FINN: Well, I think, yeh, the richest men in the country the Forbes 400 list of the richest men in America are not the CEO’s of the largest corporations in the country for the most part. Very, very few exceptions. And there are men, more men than women, but there are women, there are people of great wealth in this country who have made money in real estate or in oil, or what have you. And they do feel it’s their money, it’s their right to do what they will do with it. And many are philanthropic and do some very fine things as Carnegie and Rockefeller, Vanderbilt, and others did in previous generations. I don’t think that that’s something that interests me, particularly as a problem in American life. I think that those are curiosities more than anything else. It’s a corporation that interests me. The corporation is a very powerful institution in our society. It employs half the nation. It provides all the products we use. It affects the nature of our society. So what I like to study is what makes the corporation work. So it’s not those rich people. It’s the people who run those corporations. Who got up to the top and now have this power to influence our lives.

HEFFNER: David, you just came back from Japan. Do the CEO’s in Japan function, not function, think differently about this kind of problem than CEO’s here in the United Sates?

FINN: Oh, vastly, vastly. It’s so different it’s hard to grasp. In Japan it’s the president of the company who’s comparable to our CEO. The chairman is sort of an honorary position, usually. And the Japanese businessman is dedicated t the success and welfare of his company. And the company is like a nation to him. He has to take care of the people who work there. And they work there all their lives. He has to nurture the products, build the strength of the company. And the company is his life. He works for the company like you’re working for America. Working for Japan. And the top executives of Japanese companies, the largest Japanese companies, comparable to American giants, do not make anything like the salaries that American CEO’s make. The president f a company that’s larger than, twice as large as RCA had a salary last year of $150,000. Here it would be hard for a CEO not t have a salary of over a million dollars in that position. So they’re working for the good of the company. Now that’s not the good of society. It’s the good of the company. And Japanese business leaders have problems in America because here you see we’re very outgoing as individuals. And our CEO’s are willing to come to talk to you on this program, go to Aspen, or write articles, or speak in public, be known for whom they are, and influence the course of the company of a basis of their own convictions. Like Nat Ancel and the family. Or Roger Smith who’s very interested in cancer research and so he has a major program, General Motors and cancer research or whatever. In Japan they are very impersonal. It’s the company. The company is almost a faceless institution. And the individuals who head it are not, you don’t feel their personality. You never meet a Japanese businessman in his office. Never. You meet him in a meeting room. I met the head of the largest company in Japan, Dr. Shinto, head of NTT, fascinating gentleman. But I met him in a meeting rom. I don’t know what his office looks like. I don’t know if he has books in his office, or paintings or other nicknacks that remind him of things that he’s experienced that are meaningful to him. But you go to Bill Butcher’s office at Chase Manhattan Bank or Roy Warner’s office at Mobil, you’ll find something in their office. It’s theirs. It’s their personality.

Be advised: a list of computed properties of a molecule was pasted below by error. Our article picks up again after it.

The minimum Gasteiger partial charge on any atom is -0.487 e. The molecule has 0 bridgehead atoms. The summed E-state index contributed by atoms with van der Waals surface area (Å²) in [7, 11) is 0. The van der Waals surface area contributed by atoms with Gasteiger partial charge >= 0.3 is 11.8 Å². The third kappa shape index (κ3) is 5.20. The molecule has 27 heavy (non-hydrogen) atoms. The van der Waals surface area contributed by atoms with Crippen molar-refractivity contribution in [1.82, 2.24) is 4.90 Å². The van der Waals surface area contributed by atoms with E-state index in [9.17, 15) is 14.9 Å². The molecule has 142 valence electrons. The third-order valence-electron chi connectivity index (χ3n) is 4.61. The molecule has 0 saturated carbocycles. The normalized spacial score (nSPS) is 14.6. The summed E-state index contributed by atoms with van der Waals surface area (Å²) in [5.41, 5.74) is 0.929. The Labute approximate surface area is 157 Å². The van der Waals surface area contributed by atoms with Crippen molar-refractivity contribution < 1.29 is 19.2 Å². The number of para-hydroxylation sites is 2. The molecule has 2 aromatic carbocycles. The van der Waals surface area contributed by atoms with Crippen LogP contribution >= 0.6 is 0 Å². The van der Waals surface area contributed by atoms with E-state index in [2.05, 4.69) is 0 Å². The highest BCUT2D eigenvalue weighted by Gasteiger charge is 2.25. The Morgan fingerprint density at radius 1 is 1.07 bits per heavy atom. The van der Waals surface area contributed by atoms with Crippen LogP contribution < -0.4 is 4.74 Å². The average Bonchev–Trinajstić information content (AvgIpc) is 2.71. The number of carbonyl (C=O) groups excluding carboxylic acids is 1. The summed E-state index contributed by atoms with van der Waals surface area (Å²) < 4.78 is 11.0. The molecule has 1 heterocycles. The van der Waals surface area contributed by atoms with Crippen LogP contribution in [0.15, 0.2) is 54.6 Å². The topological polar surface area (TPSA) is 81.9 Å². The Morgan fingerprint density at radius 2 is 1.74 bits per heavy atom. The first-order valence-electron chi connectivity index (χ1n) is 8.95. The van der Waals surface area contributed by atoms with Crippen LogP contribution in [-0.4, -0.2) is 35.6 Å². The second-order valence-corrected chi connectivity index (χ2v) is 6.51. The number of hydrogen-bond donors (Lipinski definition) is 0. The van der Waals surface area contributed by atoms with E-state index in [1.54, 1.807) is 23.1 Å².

HEFFNER: And you think they, I won’t use the word impose, but they permit their personalities to play a large role in the decisions of the corporation?